Several years ago, Dennis Minsent, MSBE, CCE, CBET, director of clinical technology services at Oregon Health & Science University (OHSU) in Portland, began thinking more strategically about capital acquisitions when an assessment of the university’s capital equipment showed that about one third of the pieces in its database—well over 10,000 items—were more than 10 years old. Which meant, he says, “We had this huge investment in technology, much of which had outlived its typical useful life.”

To make matters worse, when hospital departments got their capital acquisition requests approved, they tended to spend money on new technology and keep the old devices. “So our volume of equipment grew, and the costs associated with maintaining that equipment grew,” Minsent says. “And there was no good mechanism in place to ensure that if you gave money to replace a specific piece of equipment that the equipment got replaced, and that the replaced item ended up leaving the hospital.”

In the past, officials at Trinity Health in Novi, Mich, had similar concerns about tracking aging equipment, says Charles Torrens, technology assessment manager for Trinity Health’s clinical engineering department, pointing out that “as technologies advance, older equipment becomes obsolete and more difficult to service.”

And at Huntington Memorial Hospital in Pasadena, Calif, it had become apparent that there was not enough control of what—and when—capital equipment was being purchased. “It seemed like [a lot of equipment] was being purchased on an emergency basis because there was no formalized plan from year to year,” says Izabella Gieras, MS, MBA, CCE, the hospital’s director of clinical technology.

Each of those scenarios posed problems for those institutions. After all, as Gieras points out, there is only so much available in any health care organization’s annual capital budget, which means there should be a premium placed on planning accuracy for capital acquisitions. “You don’t want to have a lot of emergency purchases that quickly take you over what you originally budgeted for,” she says.

All three health care organizations realized they had to deal with capital acquisitions more strategically. They did so by implementing—in one form or another—a strategic technology assessment program, the goal of which, according to Torrens, was basically to enable an organization “to buy the right technology at the right time.”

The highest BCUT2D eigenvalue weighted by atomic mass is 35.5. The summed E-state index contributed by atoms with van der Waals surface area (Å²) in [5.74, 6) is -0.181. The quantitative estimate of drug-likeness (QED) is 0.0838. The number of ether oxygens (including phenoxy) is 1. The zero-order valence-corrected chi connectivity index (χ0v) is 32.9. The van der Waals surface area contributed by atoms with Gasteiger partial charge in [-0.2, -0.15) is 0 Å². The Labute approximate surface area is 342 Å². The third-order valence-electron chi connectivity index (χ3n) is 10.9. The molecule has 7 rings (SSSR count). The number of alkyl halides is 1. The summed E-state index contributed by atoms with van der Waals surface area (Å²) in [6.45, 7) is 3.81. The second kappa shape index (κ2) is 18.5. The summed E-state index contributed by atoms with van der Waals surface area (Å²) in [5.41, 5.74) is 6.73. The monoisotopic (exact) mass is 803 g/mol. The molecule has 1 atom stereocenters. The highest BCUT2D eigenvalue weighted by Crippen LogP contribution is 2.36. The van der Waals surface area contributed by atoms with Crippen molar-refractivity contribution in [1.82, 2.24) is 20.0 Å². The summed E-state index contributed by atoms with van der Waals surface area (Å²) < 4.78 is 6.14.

That may sound simple, but putting together a strategic plan is anything but easy.

Torrens and his team are responsible for collaborating with other clinical engineers and leaders at Trinity Health’s hospitals to assess more than 170,000 pieces of medical equipment across 49 hospitals in 10 states. He says that while most hospital administrators find it easy to monitor their high-end patient care equipment like CT scanners, keeping track of lower-end devices like monitoring systems can be troubling.

“So everything has to start with having a good understanding of where your technology is and where you need to take it in order to meet your patient care mission,” Torrens says.


In Trinity’s case, the equipment has been entered into an extensive equipment management database, and when the technology assessment is done, each piece is profiled according to seven assessment factors and given a “replacement index” based on the sum of those assessment factor scores. The final score is based on a 100-point scale—the higher the number, the higher the priority for replacement over a 3-year period.

Trinity’s seven assessment factors include:

When assessing future needs and capital purchases, consider the device’s clinical technology and receive input from all stakeholders, including the end users.
Photo courtesy of Philips Healthcare.

  • Serviceability: This encompasses basic aspects of service—the age of the equipment, the ongoing service costs compared to the original acquisition price, equipment downtime, and the support capabilities from the manufacturer and third parties.
  • Equipment Functional Risk: Identifying the equipment failure risk to patients and staff in relation to clinical function care, as defined by the American Society for Healthcare Engineering of the American Hospital Association (AHA).